State Supreme Court Rules 5-0 for RRH client
Assets frozen in case alleging pair bilked elderly of millions
Published Saturday, December 17, 2005
HILTON HEAD ISLAND, SC (AP) – The state Supreme Court has ordered that assets controlled by an elderly couple’s caregivers be frozen until a trial can determine whether they illegally took cash and real estate.
Eleanor and Bernard Breedlove, both in their mid-90s in an assisted-living community on Hilton Head Island, are suing Nathan and Lisa Cramer, claiming the couple, their Sweetgrass Land Co. and Lisa Cramer’s parents bilked them of more than $5.5 million in property and cash.
The Cramers are accused of using undue influence over the couple to gain access to their accounts. Lisa Cramer took care of the Breedloves for at least 10 years.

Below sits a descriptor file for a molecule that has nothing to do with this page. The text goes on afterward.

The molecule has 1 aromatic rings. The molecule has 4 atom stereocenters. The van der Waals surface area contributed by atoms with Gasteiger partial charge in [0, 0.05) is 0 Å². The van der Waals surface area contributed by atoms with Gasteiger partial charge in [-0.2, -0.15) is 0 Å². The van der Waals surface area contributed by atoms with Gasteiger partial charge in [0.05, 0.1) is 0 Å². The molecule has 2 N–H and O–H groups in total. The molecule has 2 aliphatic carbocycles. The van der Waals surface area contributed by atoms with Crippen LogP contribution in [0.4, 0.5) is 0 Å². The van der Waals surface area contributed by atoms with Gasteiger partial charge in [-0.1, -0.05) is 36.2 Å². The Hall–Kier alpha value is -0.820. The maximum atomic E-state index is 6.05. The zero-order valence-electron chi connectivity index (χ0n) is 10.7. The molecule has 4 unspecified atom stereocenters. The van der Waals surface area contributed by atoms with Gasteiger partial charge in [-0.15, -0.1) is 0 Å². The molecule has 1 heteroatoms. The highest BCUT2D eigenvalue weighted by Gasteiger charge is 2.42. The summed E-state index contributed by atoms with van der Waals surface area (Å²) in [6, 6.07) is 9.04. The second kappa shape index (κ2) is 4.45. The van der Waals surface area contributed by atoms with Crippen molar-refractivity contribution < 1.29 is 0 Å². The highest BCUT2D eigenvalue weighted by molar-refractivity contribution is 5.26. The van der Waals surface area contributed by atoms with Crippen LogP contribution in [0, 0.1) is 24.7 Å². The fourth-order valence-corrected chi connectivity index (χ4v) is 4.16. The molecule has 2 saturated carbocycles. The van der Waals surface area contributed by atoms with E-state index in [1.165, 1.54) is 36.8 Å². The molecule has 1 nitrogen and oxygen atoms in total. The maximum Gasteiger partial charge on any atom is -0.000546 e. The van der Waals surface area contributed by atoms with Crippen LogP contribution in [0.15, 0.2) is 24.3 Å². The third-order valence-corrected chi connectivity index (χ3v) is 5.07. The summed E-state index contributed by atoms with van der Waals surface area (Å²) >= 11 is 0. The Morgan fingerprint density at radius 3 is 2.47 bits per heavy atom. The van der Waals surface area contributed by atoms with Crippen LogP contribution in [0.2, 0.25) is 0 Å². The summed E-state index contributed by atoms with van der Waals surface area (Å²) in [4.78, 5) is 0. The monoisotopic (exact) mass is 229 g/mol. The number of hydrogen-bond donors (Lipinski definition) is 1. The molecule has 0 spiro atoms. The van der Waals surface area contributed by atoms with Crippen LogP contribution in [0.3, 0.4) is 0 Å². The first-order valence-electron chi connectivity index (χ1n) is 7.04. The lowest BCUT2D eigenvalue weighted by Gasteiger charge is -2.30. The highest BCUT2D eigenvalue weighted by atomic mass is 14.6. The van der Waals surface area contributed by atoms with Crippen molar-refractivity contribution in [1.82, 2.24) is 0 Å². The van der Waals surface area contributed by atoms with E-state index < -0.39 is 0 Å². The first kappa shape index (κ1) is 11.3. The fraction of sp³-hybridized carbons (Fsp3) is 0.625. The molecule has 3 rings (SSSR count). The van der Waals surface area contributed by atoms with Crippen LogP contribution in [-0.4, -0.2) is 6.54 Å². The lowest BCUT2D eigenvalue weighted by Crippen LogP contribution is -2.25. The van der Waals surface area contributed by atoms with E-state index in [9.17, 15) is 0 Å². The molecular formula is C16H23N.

Their attorney, Lionel Lofton, acknowledges money was transferred from the Breedloves’ accounts into the Cramers’ accounts, but he said the money, plus millions in property and cars, were gifts from Eleanor Breedlove.
The state Supreme Court’s unanimous decision issued late Thursday froze the Cramers’ accounts and any other accounts, assets or personal property paid for with the Breedloves’ money. The decision overturned lower court rulings which denied requests to freeze the assets. Beaufort County Judge Curtis Coltrane twice ruled, in July and August, that action was too drastic a remedy.
The Breedloves’ attorney, Richard Rosen, argued the Cramers’ assets are disappearing, and he does not know where because they aren’t cooperating. The state Supreme Court decided the money must be preserved until the lawsuit it settled.
Lofton said he plans to appeal.
Lisa Cramer, a part-time Bluffton police officer now on suspension, also faces a criminal charge of financially exploiting a vulnerable adult. Nathan Cramer is charged with conspiracy.